Big Tech’s account won’t stop with Uber
These details and more are revealed in text messages and emails, part of more than 124,000 confidential documents leaked to the Guardian, which show how Uber executives were fully aware they were acting above the law, jokingly calling itself “pirates” and “fucking illegal. Uber says it has transformed since 2017 under CEO Dara Khosrowshahi, and it is indeed a different company today than the one the founder Travis Kalanick founded. In fact, the documents highlight just how much the landscape of tech founders has changed.
For years, it was almost a cliché for Silicon Valley founders to believe they could move fast and break things (including laws) because they thought they were making the world a better place in the long run. . Mark Zuckerberg justified playing fast and loose with regulators and our data largely because he was fulfilling a global mission to “connect people.” Elon Musk appeared to treat regulatory fines as a cost of doing business while pioneering an electric vehicle revolution that could help fight climate change.
Then the wool was removed from our eyes. It turned out that Facebook may have done more to polarize people than to connect them. Musk’s Tesla Inc. had been coy about its environmental footprint and critics raised questions about its safety standards. And while Uber has made transportation easier for many city dwellers, that dream is starting to erode amid steep fare increases.
Uber’s unscrupulous ways have helped build an empire, but they’ve also led to political and regulatory backlash, which has become all the more humiliating amid its struggles to achieve profitability. Antitrust officials have gotten tougher on tech deals — reversing a Facebook acquisition, for example — after admitting they allowed giants like Meta Platforms Inc. and Alphabet Inc. to pick up far too many competitors. US lawmakers on both left and right are eager to tame tech companies’ aggressive growth tactics with tougher laws, spurred by revelations from Facebook whistleblower Frances Haugen.
Big Tech could get away with “messing up” the rules for years because there were so few restrictions on digital markets in the first place. That’s why it made sense for lawyers for Uber and Facebook to argue that they were tech companies and not subject to laws governing the media or taxi companies.
But that is changing. Antitrust officials have updated their guidelines to better manage software complexity and Europe is set to roll out tough online content laws, echoing a similar tightening in Japan and India.
It will be telling to see how a Delaware judge ultimately rules on Musk’s abandonment of his Twitter contract. A harsh judgment against Musk could further underscore that the days of acting above the law for the tech elite are over.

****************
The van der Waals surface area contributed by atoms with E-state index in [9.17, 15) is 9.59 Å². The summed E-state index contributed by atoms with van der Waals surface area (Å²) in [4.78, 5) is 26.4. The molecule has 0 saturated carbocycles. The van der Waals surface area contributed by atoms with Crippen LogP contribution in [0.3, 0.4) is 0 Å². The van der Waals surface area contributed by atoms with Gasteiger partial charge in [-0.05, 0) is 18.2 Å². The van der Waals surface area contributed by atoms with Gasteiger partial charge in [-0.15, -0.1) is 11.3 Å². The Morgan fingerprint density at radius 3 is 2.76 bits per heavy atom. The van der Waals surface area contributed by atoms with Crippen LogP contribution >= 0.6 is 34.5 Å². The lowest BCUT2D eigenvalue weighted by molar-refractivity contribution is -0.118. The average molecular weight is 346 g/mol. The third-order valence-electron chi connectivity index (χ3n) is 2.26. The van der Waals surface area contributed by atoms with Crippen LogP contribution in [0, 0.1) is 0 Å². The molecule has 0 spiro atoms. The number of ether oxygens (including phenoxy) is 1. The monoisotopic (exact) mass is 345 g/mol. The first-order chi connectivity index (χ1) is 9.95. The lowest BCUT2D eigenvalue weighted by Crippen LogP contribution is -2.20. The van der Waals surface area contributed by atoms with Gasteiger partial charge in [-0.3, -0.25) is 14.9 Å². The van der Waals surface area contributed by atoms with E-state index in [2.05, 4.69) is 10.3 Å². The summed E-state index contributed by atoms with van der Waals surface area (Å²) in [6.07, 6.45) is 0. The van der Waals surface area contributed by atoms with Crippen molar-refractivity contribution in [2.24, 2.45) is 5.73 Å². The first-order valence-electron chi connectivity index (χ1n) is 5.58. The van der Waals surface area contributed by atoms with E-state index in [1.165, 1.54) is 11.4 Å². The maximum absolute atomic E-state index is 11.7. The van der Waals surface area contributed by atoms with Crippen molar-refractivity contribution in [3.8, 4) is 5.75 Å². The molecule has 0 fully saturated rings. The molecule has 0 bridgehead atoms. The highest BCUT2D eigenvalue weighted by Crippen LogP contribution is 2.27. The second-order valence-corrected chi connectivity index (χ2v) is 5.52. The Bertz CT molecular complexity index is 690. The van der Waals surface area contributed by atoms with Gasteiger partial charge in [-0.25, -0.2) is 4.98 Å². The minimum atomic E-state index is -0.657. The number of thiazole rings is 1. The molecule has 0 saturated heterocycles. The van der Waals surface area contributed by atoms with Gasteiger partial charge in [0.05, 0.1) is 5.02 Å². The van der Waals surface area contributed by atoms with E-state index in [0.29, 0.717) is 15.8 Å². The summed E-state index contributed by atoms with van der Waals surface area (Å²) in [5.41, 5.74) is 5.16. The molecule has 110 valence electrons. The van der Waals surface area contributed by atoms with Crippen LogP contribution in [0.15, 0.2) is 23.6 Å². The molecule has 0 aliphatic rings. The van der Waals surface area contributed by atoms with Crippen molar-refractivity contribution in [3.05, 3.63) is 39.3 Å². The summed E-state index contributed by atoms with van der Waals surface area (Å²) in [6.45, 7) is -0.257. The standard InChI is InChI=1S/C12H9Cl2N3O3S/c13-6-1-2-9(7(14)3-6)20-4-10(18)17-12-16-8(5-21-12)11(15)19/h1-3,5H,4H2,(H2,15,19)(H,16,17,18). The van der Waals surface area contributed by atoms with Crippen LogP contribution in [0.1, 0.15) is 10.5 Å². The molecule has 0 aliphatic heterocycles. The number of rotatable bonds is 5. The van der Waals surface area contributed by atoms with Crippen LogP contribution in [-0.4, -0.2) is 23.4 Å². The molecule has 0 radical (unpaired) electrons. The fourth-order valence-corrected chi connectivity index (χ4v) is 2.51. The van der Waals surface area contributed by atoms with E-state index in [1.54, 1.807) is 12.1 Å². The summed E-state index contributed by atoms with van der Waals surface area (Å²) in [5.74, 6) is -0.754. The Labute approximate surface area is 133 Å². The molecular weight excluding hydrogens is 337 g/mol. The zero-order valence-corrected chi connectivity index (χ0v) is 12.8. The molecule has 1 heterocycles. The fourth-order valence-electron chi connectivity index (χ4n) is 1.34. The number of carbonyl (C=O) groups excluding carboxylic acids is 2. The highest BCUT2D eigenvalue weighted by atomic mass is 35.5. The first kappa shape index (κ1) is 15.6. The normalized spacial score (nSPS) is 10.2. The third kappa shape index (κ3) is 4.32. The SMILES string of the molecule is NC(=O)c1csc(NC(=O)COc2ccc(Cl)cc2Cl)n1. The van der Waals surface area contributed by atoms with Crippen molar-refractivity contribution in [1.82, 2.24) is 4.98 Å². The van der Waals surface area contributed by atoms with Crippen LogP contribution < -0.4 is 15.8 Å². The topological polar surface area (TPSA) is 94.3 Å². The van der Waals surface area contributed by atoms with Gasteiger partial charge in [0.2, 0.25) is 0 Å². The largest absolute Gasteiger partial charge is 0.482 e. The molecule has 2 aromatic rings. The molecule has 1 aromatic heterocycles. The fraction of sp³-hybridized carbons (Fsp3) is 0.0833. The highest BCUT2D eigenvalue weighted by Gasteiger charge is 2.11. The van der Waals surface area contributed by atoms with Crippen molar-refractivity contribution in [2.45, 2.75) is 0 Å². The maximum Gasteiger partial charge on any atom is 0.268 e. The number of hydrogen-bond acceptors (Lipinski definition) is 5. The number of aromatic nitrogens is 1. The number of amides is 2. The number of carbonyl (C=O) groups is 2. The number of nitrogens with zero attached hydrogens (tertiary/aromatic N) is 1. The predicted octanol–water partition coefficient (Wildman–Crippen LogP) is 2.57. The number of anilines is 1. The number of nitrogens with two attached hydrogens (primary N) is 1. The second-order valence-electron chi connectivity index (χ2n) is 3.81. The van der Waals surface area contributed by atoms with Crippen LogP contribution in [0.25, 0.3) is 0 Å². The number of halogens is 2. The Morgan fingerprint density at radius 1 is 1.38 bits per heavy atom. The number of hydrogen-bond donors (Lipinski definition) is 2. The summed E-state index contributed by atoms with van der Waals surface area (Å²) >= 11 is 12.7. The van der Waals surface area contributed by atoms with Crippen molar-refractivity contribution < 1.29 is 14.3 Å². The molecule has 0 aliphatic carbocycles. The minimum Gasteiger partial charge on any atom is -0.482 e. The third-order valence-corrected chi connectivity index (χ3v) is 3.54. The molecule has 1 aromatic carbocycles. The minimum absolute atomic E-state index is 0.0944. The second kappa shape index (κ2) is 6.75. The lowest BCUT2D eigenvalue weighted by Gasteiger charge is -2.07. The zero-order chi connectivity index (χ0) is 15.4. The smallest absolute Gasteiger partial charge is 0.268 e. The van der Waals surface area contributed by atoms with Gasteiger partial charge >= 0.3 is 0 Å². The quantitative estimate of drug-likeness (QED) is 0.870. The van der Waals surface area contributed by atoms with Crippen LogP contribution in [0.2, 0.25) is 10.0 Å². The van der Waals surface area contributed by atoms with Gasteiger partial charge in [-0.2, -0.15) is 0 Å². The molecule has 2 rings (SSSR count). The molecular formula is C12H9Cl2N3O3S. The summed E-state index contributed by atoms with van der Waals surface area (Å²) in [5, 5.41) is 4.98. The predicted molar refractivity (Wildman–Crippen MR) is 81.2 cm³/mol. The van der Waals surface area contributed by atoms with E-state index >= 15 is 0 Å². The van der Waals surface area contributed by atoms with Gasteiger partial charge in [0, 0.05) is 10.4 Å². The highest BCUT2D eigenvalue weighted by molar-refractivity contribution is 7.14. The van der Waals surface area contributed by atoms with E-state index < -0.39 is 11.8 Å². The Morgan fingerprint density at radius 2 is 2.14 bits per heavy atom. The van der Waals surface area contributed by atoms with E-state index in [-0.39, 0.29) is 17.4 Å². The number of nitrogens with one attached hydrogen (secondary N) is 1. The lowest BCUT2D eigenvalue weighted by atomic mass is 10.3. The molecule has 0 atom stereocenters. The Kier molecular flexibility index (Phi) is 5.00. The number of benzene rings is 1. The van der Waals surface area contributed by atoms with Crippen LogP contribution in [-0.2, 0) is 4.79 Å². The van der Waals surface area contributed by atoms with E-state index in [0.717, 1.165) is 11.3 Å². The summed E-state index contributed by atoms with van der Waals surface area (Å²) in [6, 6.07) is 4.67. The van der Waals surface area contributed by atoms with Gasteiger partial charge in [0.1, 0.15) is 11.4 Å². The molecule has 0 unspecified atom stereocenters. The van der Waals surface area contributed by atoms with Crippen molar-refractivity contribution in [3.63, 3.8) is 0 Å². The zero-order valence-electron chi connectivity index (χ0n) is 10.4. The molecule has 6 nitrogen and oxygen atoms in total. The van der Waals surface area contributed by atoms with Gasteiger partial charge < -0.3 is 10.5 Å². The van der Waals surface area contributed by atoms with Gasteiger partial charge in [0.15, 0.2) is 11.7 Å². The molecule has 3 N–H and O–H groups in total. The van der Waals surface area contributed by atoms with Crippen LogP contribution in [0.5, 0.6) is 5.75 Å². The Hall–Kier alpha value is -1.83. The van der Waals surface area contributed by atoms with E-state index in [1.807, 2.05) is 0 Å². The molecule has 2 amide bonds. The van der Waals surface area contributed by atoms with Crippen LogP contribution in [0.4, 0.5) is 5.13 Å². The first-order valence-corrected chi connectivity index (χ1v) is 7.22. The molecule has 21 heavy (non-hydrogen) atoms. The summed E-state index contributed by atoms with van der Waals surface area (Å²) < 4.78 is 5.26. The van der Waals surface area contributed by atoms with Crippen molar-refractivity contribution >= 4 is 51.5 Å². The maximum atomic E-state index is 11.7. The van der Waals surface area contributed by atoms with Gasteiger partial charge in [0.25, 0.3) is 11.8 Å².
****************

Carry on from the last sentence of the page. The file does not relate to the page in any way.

Uber’s own calculation has been mixed. Legal challenges forced it to pay drivers a minimum wage in the UK, but the company was not punished for creating a shadow app to thwart city authorities’ scrutiny of the company, using a tool called Greyball. It is undoubtedly frustrating.
Uber’s aggressive marketing and lobbying strategy hasn’t paved the way for a sustainable business model and has yet to help the company turn an annual profit. Its stock price has fallen almost 50% since the start of the year, eclipsing the losses of many other technology companies.
Meanwhile, ride-sharing startups like Bolt Technology OU in Estonia have taken advantage of all the lobbying work done by Uber to roll out their own business, but with less investment in public policy so they can offer cheaper fares. . In a roundabout way, Uber’s grimy courtesy to politicians may have helped its competitors, at least temporarily.(2)
Uber’s strategy, while extreme, has lived up to Silicon Valley’s empire builders, who ask for forgiveness instead of permission. The difference now is that authorities are starting to hold tech platforms to account.
More writers at Bloomberg Opinion:
Twitter wants you to build a bot. So I did: Tim Culpan
Google should also remove abortion search queries: Parmy Olson
How to reverse the West’s creativity crisis: Parmy Olson
(1) Bolt has also had to increase its fares recently, making London Black Cabs or San Francisco taxis more attractive when peak prices are in effect.
This column does not necessarily reflect the opinion of the Editorial Board or of Bloomberg LP and its owners.
Parmy Olson is a Bloomberg Opinion columnist covering technology. A former journalist for the Wall Street Journal and Forbes, she is the author of “We Are Anonymous”.
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